OSU Trace Program Comes to Eugene

Oregon State University brought its TRACE Community COVID-19 testing program to Eugene, sending three-member teams – one OSU student, one UO student and one professional –to city neighborhoods to collect nasal-swab samples from hundreds of residents and sewage samples from around Eugene and Springfield. This will further expand TRACE’s coverage, which includes five similar sweeps in Corvallis, as well as some study in Bend, Hermiston and Newport. TRACE will be working in tandem with UO’s Monitoring and Assessment Program (MAP). 

OSU Vice President for Research Irem Tumer told OSU Newsroom, “Bringing TRACE Community to Lane County is the perfect example of the power of faculty and student collaboration involving both universities.” Experienced TRACErs from Corvallis were expected to find a more welcoming city if they were accompanied by UO students. 

Roy Haggerty, dean of OSU’s College of Science and Co-Principal Investigator for the TRACE project, told Newsroom, “This partnership between U of O and OSU reflects our joint commitment to serving Oregonians. The fact that we are going door-to-door together symbolizes that we are teaming up to serve the community of Eugene together.”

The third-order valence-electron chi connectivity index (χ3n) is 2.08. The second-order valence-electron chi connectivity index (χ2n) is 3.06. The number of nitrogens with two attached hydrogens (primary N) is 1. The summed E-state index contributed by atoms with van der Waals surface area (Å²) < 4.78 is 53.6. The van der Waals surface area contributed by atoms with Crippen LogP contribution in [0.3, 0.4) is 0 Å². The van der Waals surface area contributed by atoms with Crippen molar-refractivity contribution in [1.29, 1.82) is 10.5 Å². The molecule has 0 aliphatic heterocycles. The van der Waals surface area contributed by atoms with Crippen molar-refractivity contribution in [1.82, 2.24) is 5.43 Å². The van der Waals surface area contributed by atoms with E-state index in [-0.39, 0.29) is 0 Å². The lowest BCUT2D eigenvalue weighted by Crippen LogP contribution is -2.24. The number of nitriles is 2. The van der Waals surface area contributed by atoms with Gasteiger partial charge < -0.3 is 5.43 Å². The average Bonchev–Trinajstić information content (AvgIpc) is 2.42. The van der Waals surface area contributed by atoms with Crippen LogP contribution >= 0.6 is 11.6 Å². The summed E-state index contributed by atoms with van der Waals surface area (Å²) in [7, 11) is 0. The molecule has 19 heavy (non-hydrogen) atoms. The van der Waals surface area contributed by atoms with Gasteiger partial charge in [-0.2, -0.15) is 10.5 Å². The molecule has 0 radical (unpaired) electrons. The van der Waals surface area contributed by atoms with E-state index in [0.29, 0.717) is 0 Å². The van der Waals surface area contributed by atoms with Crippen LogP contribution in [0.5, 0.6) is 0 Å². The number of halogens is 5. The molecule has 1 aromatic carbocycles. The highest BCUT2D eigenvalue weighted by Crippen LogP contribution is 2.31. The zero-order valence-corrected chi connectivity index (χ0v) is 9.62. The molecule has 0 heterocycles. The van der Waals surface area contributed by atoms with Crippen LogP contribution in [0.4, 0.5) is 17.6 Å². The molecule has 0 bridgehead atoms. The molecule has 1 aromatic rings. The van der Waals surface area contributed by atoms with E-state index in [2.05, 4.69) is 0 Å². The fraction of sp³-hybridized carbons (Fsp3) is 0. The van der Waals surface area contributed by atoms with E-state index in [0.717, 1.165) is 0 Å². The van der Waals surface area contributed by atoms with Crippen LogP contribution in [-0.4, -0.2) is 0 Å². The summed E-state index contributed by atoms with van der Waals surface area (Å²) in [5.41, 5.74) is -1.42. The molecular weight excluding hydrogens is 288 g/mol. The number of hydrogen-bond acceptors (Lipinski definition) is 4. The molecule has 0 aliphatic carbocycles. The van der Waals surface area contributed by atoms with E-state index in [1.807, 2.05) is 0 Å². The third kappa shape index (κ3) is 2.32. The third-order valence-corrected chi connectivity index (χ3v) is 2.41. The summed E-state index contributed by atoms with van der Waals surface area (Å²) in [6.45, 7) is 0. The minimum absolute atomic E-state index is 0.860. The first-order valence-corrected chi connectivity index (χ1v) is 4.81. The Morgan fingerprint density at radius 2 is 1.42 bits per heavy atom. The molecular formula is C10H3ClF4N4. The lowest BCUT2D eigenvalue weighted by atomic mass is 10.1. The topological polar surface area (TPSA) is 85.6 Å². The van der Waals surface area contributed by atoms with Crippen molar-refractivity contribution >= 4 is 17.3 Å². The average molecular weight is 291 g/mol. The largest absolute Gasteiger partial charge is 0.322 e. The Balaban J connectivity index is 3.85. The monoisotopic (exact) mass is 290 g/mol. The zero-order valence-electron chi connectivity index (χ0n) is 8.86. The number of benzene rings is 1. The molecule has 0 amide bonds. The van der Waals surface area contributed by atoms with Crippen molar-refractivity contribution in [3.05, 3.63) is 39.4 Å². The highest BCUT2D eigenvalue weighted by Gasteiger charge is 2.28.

Dr. Leslie Leve, a UO Professor of Counseling Psychology and Alumni Faculty Professor of Education who is the Associate Director of the Prevention Science Institute. said, “We are pleased to partner with our colleagues at OSU on this important initiative.” Adding that TRACE’s work “complements the screening and testing activities provided by UO’s Monitoring and Assessment Program by incorporating community surveillance to provide an estimate of the prevalence of COVID-19 citywide in Eugene.” 

Brett Tyler, the other Co-Principal Investigator of TRACE, said, “Disease management in Eugene-Springfield is linked to disease management in Corvallis. This helps both counties, Lane and Benton, with the management of the disease, and also helps both universities figure out what the disease pressure on campus might be from the communities, and vice versa.” 

Tyler is also Director of the OSU Center for Genome Research and Biocomputing, which has conducted research with UO’s Bill Cresko, Professor of Biology and Executive Director of UO’s Data Science Initiative.  

“Very early on Brett and I talked about how beneficial it would be for campuses to team up to fight this pandemic because of the complementary strengths and approaches,” Cresko told Newsroom. “We’re very lucky to have two world class research universities in the Southern Willamette Valley, and I’m very excited that we can come together to benefit the public good.”    

TRACE Community testing in Eugene is being funded by Springfield’s PacificSource Health Plans. 

John M. Burt